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Trends Cogn Sci. 2015 Mar;19(3):142-50. doi: 10.1016/j.tics.2014.12.008. Epub 2015 Jan 15.

Neurobiological roots of language in primate audition: common computational properties.

Author information

  • 1Cognitive Neuroscience Laboratory, School of Psychology, Social Work and Social Policy, University of South Australia, Adelaide, SA, Australia; Department of Germanic Linguistics, University of Marburg, Marburg, Germany. Electronic address:
  • 2Department of English and Linguistics, Johannes Gutenberg-University, Mainz, Germany.
  • 3Department of Neurology, University of California, Irvine, CA, USA.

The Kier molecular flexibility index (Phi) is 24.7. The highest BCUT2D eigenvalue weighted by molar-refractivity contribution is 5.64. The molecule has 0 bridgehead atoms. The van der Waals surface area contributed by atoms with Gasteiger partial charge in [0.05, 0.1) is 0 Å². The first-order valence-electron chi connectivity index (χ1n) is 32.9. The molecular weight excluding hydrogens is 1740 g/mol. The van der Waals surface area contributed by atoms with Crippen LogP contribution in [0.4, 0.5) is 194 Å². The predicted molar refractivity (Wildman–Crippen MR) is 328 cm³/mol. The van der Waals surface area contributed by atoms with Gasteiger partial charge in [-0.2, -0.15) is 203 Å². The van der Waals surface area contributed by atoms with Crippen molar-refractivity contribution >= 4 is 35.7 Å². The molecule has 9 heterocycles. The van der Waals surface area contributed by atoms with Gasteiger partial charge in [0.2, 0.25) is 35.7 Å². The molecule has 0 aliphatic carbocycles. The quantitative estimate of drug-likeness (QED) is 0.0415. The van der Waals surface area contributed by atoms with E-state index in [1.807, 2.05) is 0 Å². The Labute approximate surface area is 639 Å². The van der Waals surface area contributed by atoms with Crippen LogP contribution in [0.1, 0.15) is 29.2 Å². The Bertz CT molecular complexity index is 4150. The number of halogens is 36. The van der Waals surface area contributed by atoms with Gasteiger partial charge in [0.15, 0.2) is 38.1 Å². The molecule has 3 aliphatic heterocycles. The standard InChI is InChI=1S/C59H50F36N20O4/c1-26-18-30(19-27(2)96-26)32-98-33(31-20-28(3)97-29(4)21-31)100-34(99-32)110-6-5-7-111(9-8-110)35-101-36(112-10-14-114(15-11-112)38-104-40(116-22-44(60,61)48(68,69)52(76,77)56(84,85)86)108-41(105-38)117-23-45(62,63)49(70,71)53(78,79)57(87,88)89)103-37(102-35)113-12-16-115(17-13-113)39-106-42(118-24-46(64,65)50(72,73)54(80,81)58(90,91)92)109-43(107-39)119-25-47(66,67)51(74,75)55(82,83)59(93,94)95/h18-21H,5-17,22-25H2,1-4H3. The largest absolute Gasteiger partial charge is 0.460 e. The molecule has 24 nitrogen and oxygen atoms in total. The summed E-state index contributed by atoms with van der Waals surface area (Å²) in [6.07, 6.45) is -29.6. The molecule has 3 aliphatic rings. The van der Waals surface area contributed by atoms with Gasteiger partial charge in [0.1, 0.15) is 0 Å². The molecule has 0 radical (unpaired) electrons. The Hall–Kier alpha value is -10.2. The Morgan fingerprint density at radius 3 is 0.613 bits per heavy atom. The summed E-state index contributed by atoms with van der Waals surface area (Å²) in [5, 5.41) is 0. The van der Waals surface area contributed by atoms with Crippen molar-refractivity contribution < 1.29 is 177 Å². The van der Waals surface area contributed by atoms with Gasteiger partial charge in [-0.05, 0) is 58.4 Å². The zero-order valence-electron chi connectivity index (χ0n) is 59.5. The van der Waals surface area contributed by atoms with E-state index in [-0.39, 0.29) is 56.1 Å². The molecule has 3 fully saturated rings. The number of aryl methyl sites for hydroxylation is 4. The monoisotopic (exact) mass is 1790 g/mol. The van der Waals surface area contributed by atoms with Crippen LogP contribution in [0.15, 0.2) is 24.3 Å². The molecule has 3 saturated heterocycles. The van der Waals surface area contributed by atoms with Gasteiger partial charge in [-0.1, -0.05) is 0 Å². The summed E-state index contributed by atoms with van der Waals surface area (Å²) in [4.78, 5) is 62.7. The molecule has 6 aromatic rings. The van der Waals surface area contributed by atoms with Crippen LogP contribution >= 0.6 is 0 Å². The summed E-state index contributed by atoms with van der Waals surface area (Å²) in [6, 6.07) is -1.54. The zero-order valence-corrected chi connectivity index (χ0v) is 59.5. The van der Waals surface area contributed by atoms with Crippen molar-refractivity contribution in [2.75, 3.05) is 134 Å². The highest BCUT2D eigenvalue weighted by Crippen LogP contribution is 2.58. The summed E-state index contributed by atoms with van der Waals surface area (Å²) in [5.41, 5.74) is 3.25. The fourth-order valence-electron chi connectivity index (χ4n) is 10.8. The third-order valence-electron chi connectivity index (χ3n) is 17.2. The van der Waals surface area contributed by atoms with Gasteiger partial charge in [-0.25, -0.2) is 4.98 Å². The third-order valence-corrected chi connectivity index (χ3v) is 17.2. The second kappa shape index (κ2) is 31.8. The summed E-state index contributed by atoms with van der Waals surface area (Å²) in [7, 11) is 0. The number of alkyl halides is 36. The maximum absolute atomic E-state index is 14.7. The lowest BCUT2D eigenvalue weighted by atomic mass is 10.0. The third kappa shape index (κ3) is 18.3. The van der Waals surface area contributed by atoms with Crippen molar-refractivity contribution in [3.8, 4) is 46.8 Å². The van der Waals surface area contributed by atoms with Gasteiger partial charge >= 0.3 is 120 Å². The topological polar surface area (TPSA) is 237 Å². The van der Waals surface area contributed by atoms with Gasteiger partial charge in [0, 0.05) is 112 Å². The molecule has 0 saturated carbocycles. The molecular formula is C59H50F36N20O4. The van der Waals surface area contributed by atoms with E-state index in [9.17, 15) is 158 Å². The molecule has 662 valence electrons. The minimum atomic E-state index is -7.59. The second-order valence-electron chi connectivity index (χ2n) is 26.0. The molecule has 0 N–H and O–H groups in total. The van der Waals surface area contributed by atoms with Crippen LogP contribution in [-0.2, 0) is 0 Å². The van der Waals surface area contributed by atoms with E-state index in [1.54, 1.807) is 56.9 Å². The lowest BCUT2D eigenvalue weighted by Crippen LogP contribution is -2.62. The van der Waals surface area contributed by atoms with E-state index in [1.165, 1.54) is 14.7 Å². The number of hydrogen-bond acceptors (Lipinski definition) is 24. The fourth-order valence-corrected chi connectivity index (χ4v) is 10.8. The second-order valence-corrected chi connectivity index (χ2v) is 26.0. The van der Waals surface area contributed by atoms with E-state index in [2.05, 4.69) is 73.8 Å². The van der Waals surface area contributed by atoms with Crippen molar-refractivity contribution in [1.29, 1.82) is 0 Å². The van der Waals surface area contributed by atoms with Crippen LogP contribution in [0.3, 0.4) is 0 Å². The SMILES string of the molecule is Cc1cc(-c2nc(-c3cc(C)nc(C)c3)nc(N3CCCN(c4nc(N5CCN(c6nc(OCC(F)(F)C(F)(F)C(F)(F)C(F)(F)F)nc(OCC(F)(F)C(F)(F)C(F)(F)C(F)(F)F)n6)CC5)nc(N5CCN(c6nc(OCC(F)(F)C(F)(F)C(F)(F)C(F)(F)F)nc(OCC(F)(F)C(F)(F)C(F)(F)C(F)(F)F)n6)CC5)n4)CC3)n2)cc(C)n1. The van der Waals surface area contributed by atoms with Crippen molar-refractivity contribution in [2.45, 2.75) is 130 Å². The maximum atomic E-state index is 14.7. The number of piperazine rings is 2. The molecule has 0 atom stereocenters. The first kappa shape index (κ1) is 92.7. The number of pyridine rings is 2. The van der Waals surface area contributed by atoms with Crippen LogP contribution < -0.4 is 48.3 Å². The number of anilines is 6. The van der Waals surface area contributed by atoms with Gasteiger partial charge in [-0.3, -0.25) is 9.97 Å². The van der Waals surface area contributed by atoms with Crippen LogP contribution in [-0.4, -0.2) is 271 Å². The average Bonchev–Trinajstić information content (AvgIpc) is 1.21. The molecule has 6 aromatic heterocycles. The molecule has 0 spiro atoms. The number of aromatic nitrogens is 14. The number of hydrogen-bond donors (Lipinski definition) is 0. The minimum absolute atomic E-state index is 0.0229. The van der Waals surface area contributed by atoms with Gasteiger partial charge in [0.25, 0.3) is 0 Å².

• 4Laboratory of Integrative Neuroscience and Cognition, Department of Neuroscience, Georgetown University Medical Center, Washington DC, USA; Institute for Advanced Study, Technische Universität München, Garching, Germany.


Here, we present a new perspective on an old question: how does the neurobiology of human language relate to brain systems in nonhuman primates? We argue that higher-order language combinatorics, including sentence and discourse processing, can be situated in a unified, cross-species dorsal-ventral streams architecture for higher auditory processing, and that the functions of the dorsal and ventral streams in higher-order language processing can be grounded in their respective computational properties in primate audition. This view challenges an assumption, common in the cognitive sciences, that a nonhuman primate model forms an inherently inadequate basis for modeling higher-level language functions.


auditory objects; dual pathways; language; nonhuman primate model; sequence processing

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